Frequently Asked Questions

 
 

Here's answers to questions that you may have about note investing.

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Why should I take the Workshop?

When I began note investing, I read over 15 books on the industry, attended events, and took a 3-day workshop with a national trainer.  Given all of this, I still underwent a significant financial learning curve that took one year to correct.  All in all, I found there were so many missing pieces in terms of branding, sourcing, vendors, peer networks, workout forms & techniques, etc. Our workshop is comprehensive and will fast track your success in the industry.  Take advantage of the opportunity to fast track your learning curve by signing up for the workshop. 

Nothing gets held back as we provide all the systems and vendors you will need so you get a winning start at note investing!

Why do I need the Forms Library?

The easy answer is you don’t need the Forms Library. However, chances are you will need to spend thousands of dollars and countless hours developing your own Forms Library.  What is the cost of your time and money?  Again, the way to success in the note industry is to spend your time sourcing notes and making them profitable RATHER THAN burdening yourself with back office admin work. 

This Forms Library will allow you to focus on what really matters.

What is meant by a mortgage note?

A note, in general, is short for “promissory note.” In real estate, it’s essentially an IOU in which a borrower promises to repay the loan amount under certain terms to a lender. Usually it’s monthly payments of principal and interest over 30 years. It’s signed in blue ink by the people who agree to pay the debt and is sent to the lender.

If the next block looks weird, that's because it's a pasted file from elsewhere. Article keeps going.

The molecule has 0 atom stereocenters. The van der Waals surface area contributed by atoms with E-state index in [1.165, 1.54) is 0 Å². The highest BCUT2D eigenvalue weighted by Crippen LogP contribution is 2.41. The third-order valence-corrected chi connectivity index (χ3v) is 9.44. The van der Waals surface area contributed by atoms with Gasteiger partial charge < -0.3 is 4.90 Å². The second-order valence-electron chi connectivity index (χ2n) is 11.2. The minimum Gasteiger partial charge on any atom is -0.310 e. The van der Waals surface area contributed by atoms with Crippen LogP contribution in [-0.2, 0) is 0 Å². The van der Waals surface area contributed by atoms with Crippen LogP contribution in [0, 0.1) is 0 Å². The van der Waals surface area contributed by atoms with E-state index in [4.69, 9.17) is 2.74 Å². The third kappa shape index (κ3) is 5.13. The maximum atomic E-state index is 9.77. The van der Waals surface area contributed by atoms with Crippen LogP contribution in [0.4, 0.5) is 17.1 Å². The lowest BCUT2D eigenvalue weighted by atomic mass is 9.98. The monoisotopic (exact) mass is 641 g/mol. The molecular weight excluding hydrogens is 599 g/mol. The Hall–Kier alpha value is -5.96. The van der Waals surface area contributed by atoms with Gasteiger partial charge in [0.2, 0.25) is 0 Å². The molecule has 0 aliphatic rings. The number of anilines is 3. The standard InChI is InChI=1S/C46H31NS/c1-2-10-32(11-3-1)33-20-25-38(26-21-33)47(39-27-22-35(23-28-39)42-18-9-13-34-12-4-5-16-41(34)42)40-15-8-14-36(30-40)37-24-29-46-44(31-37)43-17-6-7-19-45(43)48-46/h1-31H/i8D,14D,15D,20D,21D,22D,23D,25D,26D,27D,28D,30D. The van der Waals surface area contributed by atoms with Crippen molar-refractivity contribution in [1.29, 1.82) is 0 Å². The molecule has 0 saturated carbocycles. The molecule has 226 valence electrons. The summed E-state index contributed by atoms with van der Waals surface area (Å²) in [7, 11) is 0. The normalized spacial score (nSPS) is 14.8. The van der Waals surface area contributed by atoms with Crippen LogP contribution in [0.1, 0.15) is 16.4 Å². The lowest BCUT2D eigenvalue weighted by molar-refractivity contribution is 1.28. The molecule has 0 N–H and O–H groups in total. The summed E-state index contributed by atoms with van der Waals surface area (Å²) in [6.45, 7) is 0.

How is that different from a mortgage?

A mortgage is what ties that note to a property that someone is purchasing. It gives the lender the right to take the property if the borrower fails to keep up with payments under the terms of the note. The mortgage is signed by the owners of the property being mortgaged, usually the same as the signers of the note.

Both documents are signed simultaneously at settlement when you purchase a home or take out a second mortgage. Because the note is held by the lender, the lender is able to sell it to other interested parties. Banks often do this when the note becomes distressed because it’s easier for them to sell the note than to foreclose on the property.

 

What is a distressed note?

A distressed note is essentially a mortgage note that is in default. Typically, this means that the note is more than 90 days past due, so the borrowers had some circumstance that they've gone through and for whatever reason are unable to pay.

This is where 2nd Chance Funding comes in. We purchase these notes and then reach out to borrowers, hoping to get them reinstated and current on their payments. We make high returns when that happens.

Why does the distressed note industry exist?

If the idea of note investing is new to you, you are not alone. The US mortgage note investing community is a small, tight-knit group of pioneers, solving the problems created by the housing bubble burst of the late 2000s and making huge investment returns in the process.

There are billions of dollars of distressed mortgage notes across the US. We find ourselves in that position because in the 2000s, a lot of mortgage companies were creating mortgage loans that they shouldn’t have. They were giving borrowers more money than those borrowers could afford to repay. With creative financing, such as ARM loan transactions, people started falling behind on their mortgages as interest rates began to creep up. Couple that with the economic crisis of 2007-2008 when a lot of people lost their jobs, or had to settle for part time work, and the situation became hopeless for them.